7signal helps clients maximize WiFi potential

May 15, 2018
Author: Josh Pichler
Blog | Consulting Services

CBTS periodically asks IT Leaders to share their insights and perspectives on important technology issues and challenges. These conversations also provide a glimpse into interesting companies and organizations – from startups to Fortune 500 corporations. We recently chatted with Veli-Pekka Ketonen, founder and Chief Innovation Officer of the Cleveland-based startup 7signal Solutions, Inc.

What’s the driving force behind the formation of 7signal?

There was no visibility into how WiFi is actually serving the end users, how it’s doing its purpose. 7signal was founded to bring this visibility and bring manageability to WiFi networks so they can be managed through metrics and not ad hoc.

How are most WiFi networks managed?

We are trying to move from this kind of ad hoc management to proactive management, where the network is managed based on metrics. There’s a dashboard. There’s a breadth of information on how well the service is working, and proactive actions to make it work better before any users actually start complaining. So, that’s really what the company was created to do. And that’s what we are still doing.

How has WiFi increased in importance to retailers and other customer-facing organizations?

The most practical example has been the in-store experience like the Apple store model – mobile Point-of-Sale (POS). That’s a direction where most of the retailers want to go. It’s not a simple change. So, just get rid of the cash registers and have the people walk around with a tablet, right?  But moving to that model impacts the sales, the model, maybe store layout, and things like that.

What are the other applications of WiFi in retail, aside from mobile POS?

There are of course other things to enrich the store experience. There are apps and promotions. Then there is analytics, so you understand how the customers behave while they are in the store, tracking where the customers move around in the store. And maybe it’s not that sexy, but there are handheld scanners to do the inventory management. All these require a very good network.

What’s an example of how one of your customers is leveraging WiFi in a retail environment?

We have The GAP as our customer, and they use handheld scanners. I think they want to do a mobile POS. They use Wi-Fi a lot in their warehouses for collection and gathering the items. Another example is Panera Bread. Panera alerts the customers when their order is ready. It uses table trackers and that system requires WiFi.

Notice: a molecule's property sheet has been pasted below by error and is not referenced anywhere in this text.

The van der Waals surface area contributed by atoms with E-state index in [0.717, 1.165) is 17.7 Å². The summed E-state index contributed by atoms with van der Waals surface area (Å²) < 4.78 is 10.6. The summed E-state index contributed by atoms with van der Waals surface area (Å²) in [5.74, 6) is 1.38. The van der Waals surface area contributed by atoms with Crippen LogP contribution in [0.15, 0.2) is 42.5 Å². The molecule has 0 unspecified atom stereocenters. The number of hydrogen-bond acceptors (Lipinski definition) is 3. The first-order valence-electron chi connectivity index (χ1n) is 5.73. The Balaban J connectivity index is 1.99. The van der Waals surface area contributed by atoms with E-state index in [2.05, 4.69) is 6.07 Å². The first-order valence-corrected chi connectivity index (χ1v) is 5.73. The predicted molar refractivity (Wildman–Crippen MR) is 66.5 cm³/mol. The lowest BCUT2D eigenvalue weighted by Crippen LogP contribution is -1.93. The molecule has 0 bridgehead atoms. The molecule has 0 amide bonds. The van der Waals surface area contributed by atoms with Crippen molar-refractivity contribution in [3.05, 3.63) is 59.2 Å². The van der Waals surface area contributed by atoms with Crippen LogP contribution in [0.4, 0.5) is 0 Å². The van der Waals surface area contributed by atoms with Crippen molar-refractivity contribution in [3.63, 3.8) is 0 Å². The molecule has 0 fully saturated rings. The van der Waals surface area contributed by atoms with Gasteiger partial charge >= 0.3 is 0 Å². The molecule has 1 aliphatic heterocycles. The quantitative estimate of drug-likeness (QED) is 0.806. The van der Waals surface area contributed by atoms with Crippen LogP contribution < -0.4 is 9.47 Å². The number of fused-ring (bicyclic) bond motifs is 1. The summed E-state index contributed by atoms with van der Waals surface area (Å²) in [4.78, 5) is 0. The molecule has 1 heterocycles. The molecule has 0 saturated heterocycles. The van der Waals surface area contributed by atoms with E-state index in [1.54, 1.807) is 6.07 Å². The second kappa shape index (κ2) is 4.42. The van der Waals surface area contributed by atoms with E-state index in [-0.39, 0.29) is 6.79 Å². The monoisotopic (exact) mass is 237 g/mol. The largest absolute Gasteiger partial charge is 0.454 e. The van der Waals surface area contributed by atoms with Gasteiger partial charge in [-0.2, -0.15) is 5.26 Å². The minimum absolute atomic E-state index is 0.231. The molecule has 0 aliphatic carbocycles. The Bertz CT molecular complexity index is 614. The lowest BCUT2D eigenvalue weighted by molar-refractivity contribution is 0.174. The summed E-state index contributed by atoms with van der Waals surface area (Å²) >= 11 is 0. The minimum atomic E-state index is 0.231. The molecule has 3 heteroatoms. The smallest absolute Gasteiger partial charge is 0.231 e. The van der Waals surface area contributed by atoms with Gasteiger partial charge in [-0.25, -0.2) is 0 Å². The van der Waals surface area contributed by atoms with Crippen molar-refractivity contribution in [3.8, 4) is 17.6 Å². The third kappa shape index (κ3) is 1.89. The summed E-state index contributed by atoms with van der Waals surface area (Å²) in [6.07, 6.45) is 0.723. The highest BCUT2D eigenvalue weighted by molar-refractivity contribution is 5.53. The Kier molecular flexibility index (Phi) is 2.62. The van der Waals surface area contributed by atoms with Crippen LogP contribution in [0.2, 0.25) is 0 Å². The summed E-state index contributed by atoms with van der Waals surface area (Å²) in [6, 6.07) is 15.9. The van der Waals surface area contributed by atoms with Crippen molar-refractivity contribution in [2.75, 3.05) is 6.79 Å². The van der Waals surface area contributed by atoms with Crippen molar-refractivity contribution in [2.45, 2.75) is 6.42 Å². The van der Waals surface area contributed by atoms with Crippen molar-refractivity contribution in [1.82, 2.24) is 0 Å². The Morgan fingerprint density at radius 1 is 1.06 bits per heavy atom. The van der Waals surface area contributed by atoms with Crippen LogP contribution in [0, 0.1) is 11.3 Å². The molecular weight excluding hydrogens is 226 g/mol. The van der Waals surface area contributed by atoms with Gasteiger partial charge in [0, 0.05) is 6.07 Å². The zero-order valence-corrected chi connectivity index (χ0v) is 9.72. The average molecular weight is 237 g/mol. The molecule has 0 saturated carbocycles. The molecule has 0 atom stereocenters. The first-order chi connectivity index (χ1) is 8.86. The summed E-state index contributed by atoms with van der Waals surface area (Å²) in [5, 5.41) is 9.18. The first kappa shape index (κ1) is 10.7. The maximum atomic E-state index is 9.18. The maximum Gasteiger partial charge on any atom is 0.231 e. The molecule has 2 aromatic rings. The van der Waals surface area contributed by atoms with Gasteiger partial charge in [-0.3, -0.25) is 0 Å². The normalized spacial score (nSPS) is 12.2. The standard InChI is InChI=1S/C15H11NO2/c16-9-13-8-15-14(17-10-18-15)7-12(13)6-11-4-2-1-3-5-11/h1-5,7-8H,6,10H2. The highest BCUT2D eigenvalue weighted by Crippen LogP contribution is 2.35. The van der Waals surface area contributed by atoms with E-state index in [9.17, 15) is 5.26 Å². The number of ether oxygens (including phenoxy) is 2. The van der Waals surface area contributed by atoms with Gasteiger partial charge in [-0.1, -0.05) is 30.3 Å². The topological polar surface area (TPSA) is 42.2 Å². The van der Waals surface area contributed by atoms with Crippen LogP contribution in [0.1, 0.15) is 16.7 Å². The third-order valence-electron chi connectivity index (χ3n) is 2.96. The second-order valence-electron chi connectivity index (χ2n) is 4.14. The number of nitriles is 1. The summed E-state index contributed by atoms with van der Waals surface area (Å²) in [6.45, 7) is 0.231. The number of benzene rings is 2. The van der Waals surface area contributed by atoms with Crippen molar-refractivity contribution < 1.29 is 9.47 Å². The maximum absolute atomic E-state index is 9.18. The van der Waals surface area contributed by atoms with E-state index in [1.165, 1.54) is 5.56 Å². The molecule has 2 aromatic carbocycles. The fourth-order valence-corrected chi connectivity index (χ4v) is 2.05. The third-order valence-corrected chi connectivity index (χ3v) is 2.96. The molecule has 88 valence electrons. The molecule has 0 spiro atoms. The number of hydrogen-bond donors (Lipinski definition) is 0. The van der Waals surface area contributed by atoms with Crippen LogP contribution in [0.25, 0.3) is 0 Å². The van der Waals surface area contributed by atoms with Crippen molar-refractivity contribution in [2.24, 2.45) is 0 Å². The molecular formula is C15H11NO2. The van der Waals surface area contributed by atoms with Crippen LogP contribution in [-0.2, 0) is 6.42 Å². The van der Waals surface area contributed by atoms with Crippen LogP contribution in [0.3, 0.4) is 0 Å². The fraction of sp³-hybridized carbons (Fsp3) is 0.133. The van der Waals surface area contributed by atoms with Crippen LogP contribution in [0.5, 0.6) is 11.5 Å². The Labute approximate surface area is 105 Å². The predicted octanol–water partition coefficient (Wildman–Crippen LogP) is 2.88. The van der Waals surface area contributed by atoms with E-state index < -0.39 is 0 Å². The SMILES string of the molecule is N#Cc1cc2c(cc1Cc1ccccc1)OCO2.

Are there other customer-facing industries looking at similar uses for WiFi?

Banks are envisioning lounges where people come to their branches, and they take care of their banking business, but they might use their laptop, have a cup of coffee, and have access to the internet. Similarities to Starbucks are obvious. Hospitals have a lot of medical applications using WiFi, and the staff needs to access WiFi. Patients want reliable access while they stay there. Stadiums and arenas use WiFi, not only to provide access to the internet, but also for other emerging applications like ordering food and drinks from the seat.

What are the pain points that emerge in this space?

The interference is one of the key problems with retail because stores are close. It’s completely uncoordinated network buildup. So, one store has no control of what is in the other store, or how the WiFi is configured, how it is used. But the radio waves do propagate. What’s happening in the neighbor stores directly impacts how well your WiFi is working. The air interface gets overloaded. Basically, too many data packets in the air from improperly configured networks essentially consume the air time and then you have a poor experience.

A widely acknowledged challenge is that remote facilities do not have any IT professionals onsite. Especially WiFi expertise is centralized to corporate headquarters. At the same time, WiFi networks lack capability to assess and measure their state and the experience they offer to users. This makes managing the networks very difficult. We can bring the visibility. We can remotely pinpoint where are the issues so they can be addressed in a timely fashion.

What are the pros and cons of going completely WiFi?

WiFi is interesting technology. It’s kind of a victim of its success. It was made so resilient that it can handle almost impossible conditions. If there’s a lot of interference, or very bad signal coverage, or low signal strength, it will always try to work. It will try to adapt to the conditions and provide some connectivity. If you want to have well-performing WiFi and a good user experience with WiFi, you need to do better than that. You need to carefully plan the network, and then you need to carefully look after the network.

CBTS is helping organizations manage their networks to improve the customer experience and support mission-critical applications like Wi-Fi. To learn more about our network solutions, please click here.

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